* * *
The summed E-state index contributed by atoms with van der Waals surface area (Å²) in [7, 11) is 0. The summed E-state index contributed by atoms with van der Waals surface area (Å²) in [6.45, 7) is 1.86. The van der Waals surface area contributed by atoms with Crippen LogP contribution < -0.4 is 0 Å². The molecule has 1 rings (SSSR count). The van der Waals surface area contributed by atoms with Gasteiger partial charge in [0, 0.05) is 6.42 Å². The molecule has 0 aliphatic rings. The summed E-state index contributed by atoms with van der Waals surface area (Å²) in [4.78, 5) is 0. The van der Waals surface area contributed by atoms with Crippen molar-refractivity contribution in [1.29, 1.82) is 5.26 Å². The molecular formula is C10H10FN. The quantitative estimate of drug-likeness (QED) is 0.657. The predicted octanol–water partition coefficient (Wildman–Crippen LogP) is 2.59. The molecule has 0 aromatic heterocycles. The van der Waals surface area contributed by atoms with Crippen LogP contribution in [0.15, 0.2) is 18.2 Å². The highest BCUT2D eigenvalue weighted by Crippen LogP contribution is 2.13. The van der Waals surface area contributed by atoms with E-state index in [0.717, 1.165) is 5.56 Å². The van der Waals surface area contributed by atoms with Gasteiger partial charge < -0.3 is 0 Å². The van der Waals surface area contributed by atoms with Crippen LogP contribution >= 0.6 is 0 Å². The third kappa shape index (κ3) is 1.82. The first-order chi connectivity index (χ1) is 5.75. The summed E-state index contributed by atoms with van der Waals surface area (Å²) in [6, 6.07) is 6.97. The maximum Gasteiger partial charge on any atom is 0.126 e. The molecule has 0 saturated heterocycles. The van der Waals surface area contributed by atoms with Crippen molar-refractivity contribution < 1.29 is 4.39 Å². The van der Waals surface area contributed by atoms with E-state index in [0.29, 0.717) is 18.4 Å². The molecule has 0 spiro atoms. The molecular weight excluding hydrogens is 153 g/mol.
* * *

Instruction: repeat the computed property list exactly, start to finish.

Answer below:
The summed E-state index contributed by atoms with van der Waals surface area (Å²) in [7, 11) is 0. The summed E-state index contributed by atoms with van der Waals surface area (Å²) in [6.45, 7) is 1.86. The van der Waals surface area contributed by atoms with Crippen LogP contribution < -0.4 is 0 Å². The molecule has 1 rings (SSSR count). The van der Waals surface area contributed by atoms with Gasteiger partial charge in [0, 0.05) is 6.42 Å². The molecule has 0 aliphatic rings. The summed E-state index contributed by atoms with van der Waals surface area (Å²) in [4.78, 5) is 0. The van der Waals surface area contributed by atoms with Crippen molar-refractivity contribution in [1.29, 1.82) is 5.26 Å². The molecular formula is C10H10FN. The quantitative estimate of drug-likeness (QED) is 0.657. The predicted octanol–water partition coefficient (Wildman–Crippen LogP) is 2.59. The molecule has 0 aromatic heterocycles. The van der Waals surface area contributed by atoms with Crippen LogP contribution in [0.15, 0.2) is 18.2 Å². The highest BCUT2D eigenvalue weighted by Crippen LogP contribution is 2.13. The van der Waals surface area contributed by atoms with E-state index in [0.717, 1.165) is 5.56 Å². The van der Waals surface area contributed by atoms with Gasteiger partial charge < -0.3 is 0 Å². The van der Waals surface area contributed by atoms with Crippen LogP contribution >= 0.6 is 0 Å². The third kappa shape index (κ3) is 1.82. The first-order chi connectivity index (χ1) is 5.75. The summed E-state index contributed by atoms with van der Waals surface area (Å²) in [6, 6.07) is 6.97. The maximum Gasteiger partial charge on any atom is 0.126 e. The molecule has 0 saturated heterocycles. The van der Waals surface area contributed by atoms with Crippen molar-refractivity contribution < 1.29 is 4.39 Å². The van der Waals surface area contributed by atoms with E-state index in [0.29, 0.717) is 18.4 Å². The molecule has 0 spiro atoms. The molecular weight excluding hydrogens is 153 g/mol.